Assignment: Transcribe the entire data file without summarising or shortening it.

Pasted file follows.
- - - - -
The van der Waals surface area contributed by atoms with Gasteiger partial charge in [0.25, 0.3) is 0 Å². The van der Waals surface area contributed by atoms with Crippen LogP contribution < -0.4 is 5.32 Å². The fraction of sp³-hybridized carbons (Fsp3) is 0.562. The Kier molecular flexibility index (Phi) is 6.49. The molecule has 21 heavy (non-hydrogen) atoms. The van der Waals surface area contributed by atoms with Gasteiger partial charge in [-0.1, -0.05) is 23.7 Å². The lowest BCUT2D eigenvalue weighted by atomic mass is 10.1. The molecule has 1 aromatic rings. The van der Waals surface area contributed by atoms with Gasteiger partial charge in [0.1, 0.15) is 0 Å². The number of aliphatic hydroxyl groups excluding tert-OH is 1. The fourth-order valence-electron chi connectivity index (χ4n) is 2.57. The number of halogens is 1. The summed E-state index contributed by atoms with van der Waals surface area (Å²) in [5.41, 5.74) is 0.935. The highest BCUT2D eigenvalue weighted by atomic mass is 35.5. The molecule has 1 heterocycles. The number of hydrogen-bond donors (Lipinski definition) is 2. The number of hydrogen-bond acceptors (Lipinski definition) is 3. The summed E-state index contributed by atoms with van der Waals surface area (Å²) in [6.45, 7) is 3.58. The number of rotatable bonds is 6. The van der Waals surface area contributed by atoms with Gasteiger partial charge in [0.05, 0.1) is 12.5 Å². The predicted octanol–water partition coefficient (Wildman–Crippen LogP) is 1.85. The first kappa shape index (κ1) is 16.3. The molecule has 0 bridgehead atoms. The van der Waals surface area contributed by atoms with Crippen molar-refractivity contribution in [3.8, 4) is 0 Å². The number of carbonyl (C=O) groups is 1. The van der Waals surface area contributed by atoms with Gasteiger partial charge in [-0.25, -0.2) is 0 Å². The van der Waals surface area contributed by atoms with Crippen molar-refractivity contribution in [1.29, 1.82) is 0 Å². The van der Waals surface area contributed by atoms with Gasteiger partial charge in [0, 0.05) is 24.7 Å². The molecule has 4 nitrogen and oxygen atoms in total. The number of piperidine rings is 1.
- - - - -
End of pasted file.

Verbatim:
The van der Waals surface area contributed by atoms with Gasteiger partial charge in [0.25, 0.3) is 0 Å². The van der Waals surface area contributed by atoms with Crippen LogP contribution < -0.4 is 5.32 Å². The fraction of sp³-hybridized carbons (Fsp3) is 0.562. The Kier molecular flexibility index (Phi) is 6.49. The molecule has 21 heavy (non-hydrogen) atoms. The van der Waals surface area contributed by atoms with Gasteiger partial charge in [-0.1, -0.05) is 23.7 Å². The lowest BCUT2D eigenvalue weighted by atomic mass is 10.1. The molecule has 1 aromatic rings. The van der Waals surface area contributed by atoms with Gasteiger partial charge in [0.1, 0.15) is 0 Å². The number of aliphatic hydroxyl groups excluding tert-OH is 1. The fourth-order valence-electron chi connectivity index (χ4n) is 2.57. The number of halogens is 1. The summed E-state index contributed by atoms with van der Waals surface area (Å²) in [5.41, 5.74) is 0.935. The highest BCUT2D eigenvalue weighted by atomic mass is 35.5. The molecule has 1 heterocycles. The number of hydrogen-bond donors (Lipinski definition) is 2. The number of hydrogen-bond acceptors (Lipinski definition) is 3. The summed E-state index contributed by atoms with van der Waals surface area (Å²) in [6.45, 7) is 3.58. The number of rotatable bonds is 6. The van der Waals surface area contributed by atoms with Gasteiger partial charge in [0.05, 0.1) is 12.5 Å². The predicted octanol–water partition coefficient (Wildman–Crippen LogP) is 1.85. The first kappa shape index (κ1) is 16.3. The molecule has 0 bridgehead atoms. The van der Waals surface area contributed by atoms with Crippen molar-refractivity contribution in [3.8, 4) is 0 Å². The number of carbonyl (C=O) groups is 1. The van der Waals surface area contributed by atoms with Gasteiger partial charge in [-0.25, -0.2) is 0 Å². The van der Waals surface area contributed by atoms with Crippen molar-refractivity contribution in [1.29, 1.82) is 0 Å². The van der Waals surface area contributed by atoms with Gasteiger partial charge in [0, 0.05) is 24.7 Å². The molecule has 4 nitrogen and oxygen atoms in total. The number of piperidine rings is 1.